Since 2013, Farm to Tray has raised nearly $2.3 million in cash and in-kind support and introduced over 100 new partnerships to

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Raleigh’s Shepherd’s Table Soup Kitchen desperate for donations :: WRAL.com

— The COVID-19 pandemic has placed new demands on many charitable organizations, like the Shepherd’s Table Soup Kitchen, which has served the hungry in the Raleigh area for 40 years and has never struggled more.

Close to lunchtime, kitchen manager Michael K. Smith begins rolling out packed meals from the kitchen to the sidewalk on Morgan Street in downtown Raleigh where people line up for lunch.

“I love my job,” said. “I love doing this for my people.”

Shepherd's Table Food Kitchen in downtown Raleigh.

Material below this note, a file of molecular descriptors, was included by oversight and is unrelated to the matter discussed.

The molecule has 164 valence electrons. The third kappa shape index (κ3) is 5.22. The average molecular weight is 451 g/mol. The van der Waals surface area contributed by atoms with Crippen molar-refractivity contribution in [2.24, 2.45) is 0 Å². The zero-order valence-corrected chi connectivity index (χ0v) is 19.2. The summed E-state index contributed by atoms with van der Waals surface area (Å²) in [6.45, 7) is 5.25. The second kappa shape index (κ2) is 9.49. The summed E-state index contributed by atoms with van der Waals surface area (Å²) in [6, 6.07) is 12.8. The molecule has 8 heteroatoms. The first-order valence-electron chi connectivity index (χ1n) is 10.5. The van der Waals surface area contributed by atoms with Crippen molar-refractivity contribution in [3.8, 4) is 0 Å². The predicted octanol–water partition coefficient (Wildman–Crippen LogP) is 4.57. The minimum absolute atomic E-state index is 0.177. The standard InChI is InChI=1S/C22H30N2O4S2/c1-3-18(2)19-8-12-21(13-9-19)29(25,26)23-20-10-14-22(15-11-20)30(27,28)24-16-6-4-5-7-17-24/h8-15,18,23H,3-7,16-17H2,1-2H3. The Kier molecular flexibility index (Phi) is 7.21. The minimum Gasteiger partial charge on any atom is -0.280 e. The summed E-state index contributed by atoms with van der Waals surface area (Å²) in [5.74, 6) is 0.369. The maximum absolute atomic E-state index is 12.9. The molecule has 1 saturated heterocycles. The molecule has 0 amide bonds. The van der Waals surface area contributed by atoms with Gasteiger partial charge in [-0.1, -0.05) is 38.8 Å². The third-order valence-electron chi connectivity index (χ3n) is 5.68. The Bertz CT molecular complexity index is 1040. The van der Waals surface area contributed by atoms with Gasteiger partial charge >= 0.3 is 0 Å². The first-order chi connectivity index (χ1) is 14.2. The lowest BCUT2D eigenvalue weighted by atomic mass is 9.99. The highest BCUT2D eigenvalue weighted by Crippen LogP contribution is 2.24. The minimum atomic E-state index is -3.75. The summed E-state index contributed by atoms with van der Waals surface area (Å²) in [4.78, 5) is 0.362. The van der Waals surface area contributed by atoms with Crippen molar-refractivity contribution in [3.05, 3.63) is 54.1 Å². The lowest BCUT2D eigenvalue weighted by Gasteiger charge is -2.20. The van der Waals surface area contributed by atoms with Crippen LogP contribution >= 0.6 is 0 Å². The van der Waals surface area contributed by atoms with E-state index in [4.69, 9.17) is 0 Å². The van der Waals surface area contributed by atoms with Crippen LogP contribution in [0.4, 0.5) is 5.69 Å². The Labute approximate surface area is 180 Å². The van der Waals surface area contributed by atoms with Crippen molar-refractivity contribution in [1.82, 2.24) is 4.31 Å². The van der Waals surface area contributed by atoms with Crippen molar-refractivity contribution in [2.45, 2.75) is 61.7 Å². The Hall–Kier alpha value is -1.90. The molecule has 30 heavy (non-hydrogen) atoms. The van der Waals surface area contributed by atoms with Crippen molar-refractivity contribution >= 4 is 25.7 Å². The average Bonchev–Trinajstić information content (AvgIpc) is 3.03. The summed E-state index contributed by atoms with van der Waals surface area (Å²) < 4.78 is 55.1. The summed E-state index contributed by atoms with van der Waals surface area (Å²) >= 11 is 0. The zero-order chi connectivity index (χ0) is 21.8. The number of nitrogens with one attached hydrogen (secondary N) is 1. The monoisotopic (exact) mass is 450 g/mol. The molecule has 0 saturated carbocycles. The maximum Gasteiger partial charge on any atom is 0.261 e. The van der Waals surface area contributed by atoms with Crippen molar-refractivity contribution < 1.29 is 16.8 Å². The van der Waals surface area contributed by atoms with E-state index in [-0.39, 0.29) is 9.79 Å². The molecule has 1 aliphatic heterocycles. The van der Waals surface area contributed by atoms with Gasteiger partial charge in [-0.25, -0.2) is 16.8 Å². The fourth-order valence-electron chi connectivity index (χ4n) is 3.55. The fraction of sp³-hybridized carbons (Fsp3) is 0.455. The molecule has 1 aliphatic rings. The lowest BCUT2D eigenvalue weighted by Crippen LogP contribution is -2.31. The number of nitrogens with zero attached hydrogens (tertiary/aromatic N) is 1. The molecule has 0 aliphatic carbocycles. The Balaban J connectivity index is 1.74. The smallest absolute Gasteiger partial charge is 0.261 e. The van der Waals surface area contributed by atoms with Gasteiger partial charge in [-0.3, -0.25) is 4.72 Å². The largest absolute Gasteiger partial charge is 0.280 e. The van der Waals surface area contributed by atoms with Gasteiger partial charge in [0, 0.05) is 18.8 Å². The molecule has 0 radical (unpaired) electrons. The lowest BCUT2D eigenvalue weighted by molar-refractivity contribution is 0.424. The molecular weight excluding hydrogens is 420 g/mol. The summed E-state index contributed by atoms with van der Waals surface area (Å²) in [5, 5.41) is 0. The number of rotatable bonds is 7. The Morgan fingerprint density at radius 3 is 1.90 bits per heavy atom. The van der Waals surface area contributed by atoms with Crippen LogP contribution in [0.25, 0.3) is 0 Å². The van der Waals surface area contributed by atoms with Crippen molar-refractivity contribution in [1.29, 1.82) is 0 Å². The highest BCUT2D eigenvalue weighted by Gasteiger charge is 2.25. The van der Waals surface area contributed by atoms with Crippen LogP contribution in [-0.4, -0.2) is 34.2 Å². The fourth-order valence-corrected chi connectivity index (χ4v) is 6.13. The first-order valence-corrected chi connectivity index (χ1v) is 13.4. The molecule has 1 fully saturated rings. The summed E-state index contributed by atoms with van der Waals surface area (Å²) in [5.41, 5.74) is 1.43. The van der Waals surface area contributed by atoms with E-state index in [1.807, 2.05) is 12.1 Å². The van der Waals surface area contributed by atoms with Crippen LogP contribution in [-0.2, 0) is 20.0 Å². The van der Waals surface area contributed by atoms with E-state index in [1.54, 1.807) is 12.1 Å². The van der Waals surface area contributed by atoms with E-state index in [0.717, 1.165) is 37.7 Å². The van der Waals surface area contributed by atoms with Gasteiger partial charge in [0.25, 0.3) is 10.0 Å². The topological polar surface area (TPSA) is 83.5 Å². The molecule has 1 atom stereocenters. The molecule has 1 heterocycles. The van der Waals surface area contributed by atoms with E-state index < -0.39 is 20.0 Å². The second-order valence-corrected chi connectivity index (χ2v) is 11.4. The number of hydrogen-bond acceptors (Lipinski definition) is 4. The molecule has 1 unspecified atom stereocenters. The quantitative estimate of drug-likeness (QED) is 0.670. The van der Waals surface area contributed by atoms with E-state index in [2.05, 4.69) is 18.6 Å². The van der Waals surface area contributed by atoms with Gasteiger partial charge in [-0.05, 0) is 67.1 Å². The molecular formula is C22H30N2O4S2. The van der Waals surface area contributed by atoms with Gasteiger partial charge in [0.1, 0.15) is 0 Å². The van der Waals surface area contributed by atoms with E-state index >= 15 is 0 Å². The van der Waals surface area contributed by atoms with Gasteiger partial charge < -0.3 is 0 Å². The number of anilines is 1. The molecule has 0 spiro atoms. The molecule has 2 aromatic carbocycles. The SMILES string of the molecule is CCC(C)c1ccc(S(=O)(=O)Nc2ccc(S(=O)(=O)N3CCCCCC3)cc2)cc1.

Smith is one of just three staff members in the kitchen providing hot lunches to people in need five days a week. In the pandemic, staff and volunteers now have to work harder than ever.

“They have been the backbone of this operation, because what 25 people used to do in a day we’re now doing with five a day,” said executive director Tammy Gregory.

Before March 11, Gregory said companies, especially those in the downtown area, encouraged their employees to spend time volunteering. Then health risks that came with COVID-19 changed everything, with volunteers and donations dwindling and dining rooms meals coming to a halt.

Gregory said it took a day to figure out their next step to feed those in need.

“We have kind of a drive-thru set up, and they can come get lunches,” she said. “We make snack packs too, so they have something for the evening.”